Perhaps the most frustrating element are the Soulless. Clearly some people thought they had a great visual here, as they got plastered all over the trailers and the episode loves to linger on them. But they ultimately appear to be little more than a bunch of goths with knock-off V masks. Their facelessness becomes contentlessness – they ultimately aren’t anything more than the vague image of despair.
You could make a snarky comment about how this is a metaphor for Miracle Day. But that’s not quite fair. It’s not that the show is, thus far, without any content. Rather, it’s that it has too many ideas and is stuck throwing them all out individually, without enough time to develop or explore any of them. Any number of things in this episode could have been great storytelling, from the criticism of hardline pro-life ideology to the Soulless to the commentary on the medical industry to, yes, Oswald Danes. But the story is rapidly fragmenting to a collage of stuff that might be cool in relation to the premise, as opposed to an actual exploration of the premise’s depths. Three episodes in, that’s not a winning combination.
July 4, 2014 @ 1:45 am
In the recent BBC America reruns edited down to fit a 60 minute slot with commercials, the entire gay bar segment is completely cut out, we cut from Jack seeing the bar and walking towards it to Esther talking about her old house to the next day with Jack hung over and talking about "gay jokes". Disgraceful.
I'm wracking my brain to remember for sure, but my memory is that the Soulless just show up in this episode. Sure, they're a more spiritual part of the same concerns that lead to the categories subplot later, but it really seems like they should have more concretely figured into the story later. Maybe have them somehow be wrapped up in the likewise spiritual Blessing subplot. Feels wrong to describe the ostensible climax of the series as a subplot, but that's Miracle Day in a nutshell.
Speaking of, here's a question I've never seen addressed, and this is as good a place as any to bring it up, did we ever get a sense of the, hmmm, "range" of the Miracle? In reality we've got astronauts floating around in the ISS playing Space Oddity, were those guys immortal too? Low orbit seems like a reasonable range, but what about the UNIT moon bases that may or may not exist? I'm trying to remember any human companions that got lost in other parts of the universe but in generally the same time period, but nothing's coming to mind.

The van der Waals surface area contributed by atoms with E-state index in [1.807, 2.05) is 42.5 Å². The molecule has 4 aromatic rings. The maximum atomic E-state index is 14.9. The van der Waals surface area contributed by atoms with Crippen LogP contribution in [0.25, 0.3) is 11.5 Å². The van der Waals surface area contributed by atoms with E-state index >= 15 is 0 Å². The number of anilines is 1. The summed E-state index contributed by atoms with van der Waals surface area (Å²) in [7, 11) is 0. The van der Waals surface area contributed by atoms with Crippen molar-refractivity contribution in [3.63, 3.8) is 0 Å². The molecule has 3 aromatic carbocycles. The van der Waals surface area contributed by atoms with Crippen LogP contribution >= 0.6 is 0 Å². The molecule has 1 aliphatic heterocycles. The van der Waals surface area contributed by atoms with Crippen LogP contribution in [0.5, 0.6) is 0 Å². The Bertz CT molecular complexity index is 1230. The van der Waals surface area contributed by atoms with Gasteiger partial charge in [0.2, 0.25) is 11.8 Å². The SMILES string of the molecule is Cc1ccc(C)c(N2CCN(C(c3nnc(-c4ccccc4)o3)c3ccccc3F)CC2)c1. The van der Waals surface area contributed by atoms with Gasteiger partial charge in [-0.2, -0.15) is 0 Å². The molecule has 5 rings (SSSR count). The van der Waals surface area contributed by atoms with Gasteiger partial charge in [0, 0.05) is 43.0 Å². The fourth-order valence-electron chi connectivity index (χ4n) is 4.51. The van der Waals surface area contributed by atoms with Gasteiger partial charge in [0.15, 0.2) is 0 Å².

I'm not bugged by it or anything, I just find the mental image to be incredibly amusing. Sorta the opposite of "how did all the aliens living on earth react to The End of Time?" Which, thinking about it, also applies here. But that's a path that inevitably leads to "why don't the Ponds mention this to the Doctor when they see him again?" and nobody wants to walk down that path.
Well, except to say that I like to imagine there's a missing Eleventh Doctor adventure where he visits Craig and Sophie between the Lodger and Closing Time during the Miracle and is completely dismissive of the whole thing, even as he's handling whatever the current plot is. "Ah, right, the global morphic field resonator got imbalanced again, that happens all the time. I'll fix it when I have a few hours to spare. Once it accidentally made everybody on the planet terribly itchy for three days, nearly caused World War One. I mean, I say 'nearly'…"
July 4, 2014 @ 3:24 am
I actually think Oswald Danes works precisely because he's so sleazy and not actually scary. It seems like he's trying to be confident and scary and failing. A lot of real life serial killers come off as pathetic rather than terrifying even though you know the awful, awful things they've done. The problem then is why people are worshipping him, which I have no answer for.
July 4, 2014 @ 3:32 am
Agreed. Bill Pullman's performance isn't one of the problems with Miracle Day. He's just a wretched, disgusting man. Jilly Kitzinger despises him but doesn't seem to be actually scared of him.
July 4, 2014 @ 3:42 am
I once found a timeline of the Doctor Who universe on wikipedia – I think it may have been cribbed out of Lance Parkin's Achronology. It put the shooting of the Doctor at Lake Silencio squarely in the middle of Miracle Day. Which is hilarious.
July 4, 2014 @ 3:48 am
I gave up on Miracle Day after this episode. I don't think I made a conscious effort not to watch – I just couldn't work up the enthusiasm to catch up with anything on iplayer.
The soulless were a big part of it I think. I sat through them and thought I just don't believe a significant number of people would react this way. Since we've mentioned Death at Intervals on the comments thread, Saramago absolutely convinces me that he knows how people would react.